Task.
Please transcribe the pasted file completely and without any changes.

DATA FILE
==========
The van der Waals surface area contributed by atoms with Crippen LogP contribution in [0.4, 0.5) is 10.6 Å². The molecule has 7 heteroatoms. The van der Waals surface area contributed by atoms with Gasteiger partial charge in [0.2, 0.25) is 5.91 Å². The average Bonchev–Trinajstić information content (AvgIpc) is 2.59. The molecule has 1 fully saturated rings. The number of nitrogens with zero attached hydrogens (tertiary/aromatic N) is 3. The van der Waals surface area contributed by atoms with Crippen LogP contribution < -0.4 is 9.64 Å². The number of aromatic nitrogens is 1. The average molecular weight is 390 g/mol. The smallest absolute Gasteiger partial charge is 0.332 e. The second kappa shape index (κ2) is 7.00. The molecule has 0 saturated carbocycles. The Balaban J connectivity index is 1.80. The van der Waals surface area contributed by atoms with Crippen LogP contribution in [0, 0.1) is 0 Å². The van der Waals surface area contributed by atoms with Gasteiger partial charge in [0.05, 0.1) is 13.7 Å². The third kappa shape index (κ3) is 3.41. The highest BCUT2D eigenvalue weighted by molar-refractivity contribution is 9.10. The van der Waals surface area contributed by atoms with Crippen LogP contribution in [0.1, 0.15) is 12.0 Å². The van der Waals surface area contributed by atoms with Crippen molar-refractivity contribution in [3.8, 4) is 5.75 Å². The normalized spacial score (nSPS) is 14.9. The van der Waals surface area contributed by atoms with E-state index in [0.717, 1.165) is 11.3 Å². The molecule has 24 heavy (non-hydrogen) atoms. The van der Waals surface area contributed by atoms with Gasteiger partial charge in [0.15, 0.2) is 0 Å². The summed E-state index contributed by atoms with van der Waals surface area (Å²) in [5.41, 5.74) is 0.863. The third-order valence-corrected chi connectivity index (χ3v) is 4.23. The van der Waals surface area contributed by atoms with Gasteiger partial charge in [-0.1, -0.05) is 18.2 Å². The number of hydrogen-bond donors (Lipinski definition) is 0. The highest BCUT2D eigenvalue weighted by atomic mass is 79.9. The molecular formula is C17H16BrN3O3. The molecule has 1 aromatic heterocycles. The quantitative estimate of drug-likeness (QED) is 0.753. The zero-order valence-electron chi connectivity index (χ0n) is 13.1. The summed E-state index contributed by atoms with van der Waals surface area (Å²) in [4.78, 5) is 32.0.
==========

The van der Waals surface area contributed by atoms with Crippen LogP contribution in [0.4, 0.5) is 10.6 Å². The molecule has 7 heteroatoms. The van der Waals surface area contributed by atoms with Gasteiger partial charge in [0.2, 0.25) is 5.91 Å². The average Bonchev–Trinajstić information content (AvgIpc) is 2.59. The molecule has 1 fully saturated rings. The number of nitrogens with zero attached hydrogens (tertiary/aromatic N) is 3. The van der Waals surface area contributed by atoms with Crippen LogP contribution < -0.4 is 9.64 Å². The number of aromatic nitrogens is 1. The average molecular weight is 390 g/mol. The smallest absolute Gasteiger partial charge is 0.332 e. The second kappa shape index (κ2) is 7.00. The molecule has 0 saturated carbocycles. The Balaban J connectivity index is 1.80. The van der Waals surface area contributed by atoms with Crippen LogP contribution in [0, 0.1) is 0 Å². The van der Waals surface area contributed by atoms with Gasteiger partial charge in [0.05, 0.1) is 13.7 Å². The third kappa shape index (κ3) is 3.41. The highest BCUT2D eigenvalue weighted by molar-refractivity contribution is 9.10. The van der Waals surface area contributed by atoms with Crippen LogP contribution in [0.1, 0.15) is 12.0 Å². The van der Waals surface area contributed by atoms with Crippen molar-refractivity contribution in [3.8, 4) is 5.75 Å². The normalized spacial score (nSPS) is 14.9. The van der Waals surface area contributed by atoms with E-state index in [0.717, 1.165) is 11.3 Å². The molecule has 24 heavy (non-hydrogen) atoms. The van der Waals surface area contributed by atoms with Gasteiger partial charge in [0.15, 0.2) is 0 Å². The summed E-state index contributed by atoms with van der Waals surface area (Å²) in [5.41, 5.74) is 0.863. The third-order valence-corrected chi connectivity index (χ3v) is 4.23. The van der Waals surface area contributed by atoms with Gasteiger partial charge in [-0.1, -0.05) is 18.2 Å². The number of hydrogen-bond donors (Lipinski definition) is 0. The highest BCUT2D eigenvalue weighted by atomic mass is 79.9. The molecular formula is C17H16BrN3O3. The molecule has 1 aromatic heterocycles. The quantitative estimate of drug-likeness (QED) is 0.753. The zero-order valence-electron chi connectivity index (χ0n) is 13.1. The summed E-state index contributed by atoms with van der Waals surface area (Å²) in [4.78, 5) is 32.0.